For Kings and Planets
Ethan Canin has had an impressive literary start as the author of two fine collections of stories, EMPEROR OF THE AIR (1988) and THE PALACE THIEF (1994). However, his first novel, BLUE RIVER (1991), was a disappointment; FOR KINGS AND PLANETS now proves a flat-out failure. The plot is all-too-familiar: A friendship between a Midwestern hayseed and a Manhattan sophisticate turns increasingly problematic. It’s all too predictable: the tortoise with and then against the hare, innocence opposed to decadence. Orno Tarcher is an insecure, not particularly bright kid from small-town Missouri; Marshall Emerson is a brilliant son of brilliant professors from Morningside Heights. They meet and bond as freshmen at Columbia University.
Orno plods his way through Columbia and then dental school. Marshall leaves Columbia in his sophomore year for Los Angeles to write and produce film and television scripts. Orno falls in love with Marshall’s sister, Simone, who is unpretentious and stable while her brother is seductive and mercurial. Orno and Simone live together in a small Maine town, where he joins a practice. Then Orno’s father insists on planning an elaborate wedding for them. It never comes off, as Marshall maligns his sister to Orno and disappears from the Cape, his father commits suicide, and Simone reveals to Orno that both her dad and brother lived lives of mendacity and pretentiousness. Orno concludes that he has received a moral education.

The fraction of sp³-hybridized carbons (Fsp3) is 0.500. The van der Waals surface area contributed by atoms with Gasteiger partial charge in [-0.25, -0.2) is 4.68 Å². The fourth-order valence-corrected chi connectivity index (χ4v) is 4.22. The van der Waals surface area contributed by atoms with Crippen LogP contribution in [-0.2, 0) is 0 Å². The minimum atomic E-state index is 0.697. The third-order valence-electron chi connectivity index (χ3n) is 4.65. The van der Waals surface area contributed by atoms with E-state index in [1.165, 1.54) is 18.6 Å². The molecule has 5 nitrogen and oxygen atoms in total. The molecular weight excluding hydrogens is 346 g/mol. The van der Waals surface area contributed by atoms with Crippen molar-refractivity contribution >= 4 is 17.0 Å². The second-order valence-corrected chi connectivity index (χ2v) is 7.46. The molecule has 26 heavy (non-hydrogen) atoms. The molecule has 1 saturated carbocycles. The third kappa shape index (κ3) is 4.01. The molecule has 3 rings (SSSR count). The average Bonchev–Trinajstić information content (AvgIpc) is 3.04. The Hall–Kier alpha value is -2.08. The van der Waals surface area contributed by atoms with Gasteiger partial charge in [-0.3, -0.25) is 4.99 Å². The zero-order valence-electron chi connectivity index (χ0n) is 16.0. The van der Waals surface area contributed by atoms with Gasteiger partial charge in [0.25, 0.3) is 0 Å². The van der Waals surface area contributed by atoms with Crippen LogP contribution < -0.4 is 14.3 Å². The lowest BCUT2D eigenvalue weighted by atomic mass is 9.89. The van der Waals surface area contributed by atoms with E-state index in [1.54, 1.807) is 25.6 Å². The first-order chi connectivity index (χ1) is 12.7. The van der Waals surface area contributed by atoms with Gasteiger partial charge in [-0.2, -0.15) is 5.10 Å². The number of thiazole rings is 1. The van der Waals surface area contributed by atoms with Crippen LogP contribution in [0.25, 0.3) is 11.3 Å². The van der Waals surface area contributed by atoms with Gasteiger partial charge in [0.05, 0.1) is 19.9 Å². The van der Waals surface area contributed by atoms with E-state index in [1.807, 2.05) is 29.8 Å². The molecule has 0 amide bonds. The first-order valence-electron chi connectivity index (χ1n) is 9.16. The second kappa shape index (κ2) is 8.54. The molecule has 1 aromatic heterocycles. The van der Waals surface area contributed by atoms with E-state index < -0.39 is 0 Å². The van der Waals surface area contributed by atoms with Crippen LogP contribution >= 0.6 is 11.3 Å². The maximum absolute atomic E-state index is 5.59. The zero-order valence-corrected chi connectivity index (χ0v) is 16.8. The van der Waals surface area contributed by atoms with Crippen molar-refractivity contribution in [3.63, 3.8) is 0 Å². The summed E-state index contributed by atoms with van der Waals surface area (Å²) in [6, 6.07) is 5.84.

Canin’s dialogue is carelessly and flatly written, and most of his characters ring false. Banality and sentimentality infest his novel.
Sources for Further Study
Booklist. XCIV, August, 1998, p. 1920.
The Christian Science Monitor. September 17, 1998, p. B6.
The Economist. CCCXLIX, October 17, 1998, p. 16.
Library Journal. CXXIII, September 1, 1998, p. 212.
Los Angeles Times. November 18, 1998, p. E1.
The New York Times Book Review. CIII, September 13, 1998, p. 12.
Publishers Weekly. CCXLV, July 6, 1998, p. 49.
The Spectator. CCLXXXI, October 31, 1998, p. 46.
The Wall Street Journal. September 17, 1998, p. A20.
The Washington Post Book World. XXVIII, September 13, 1998, p. 11.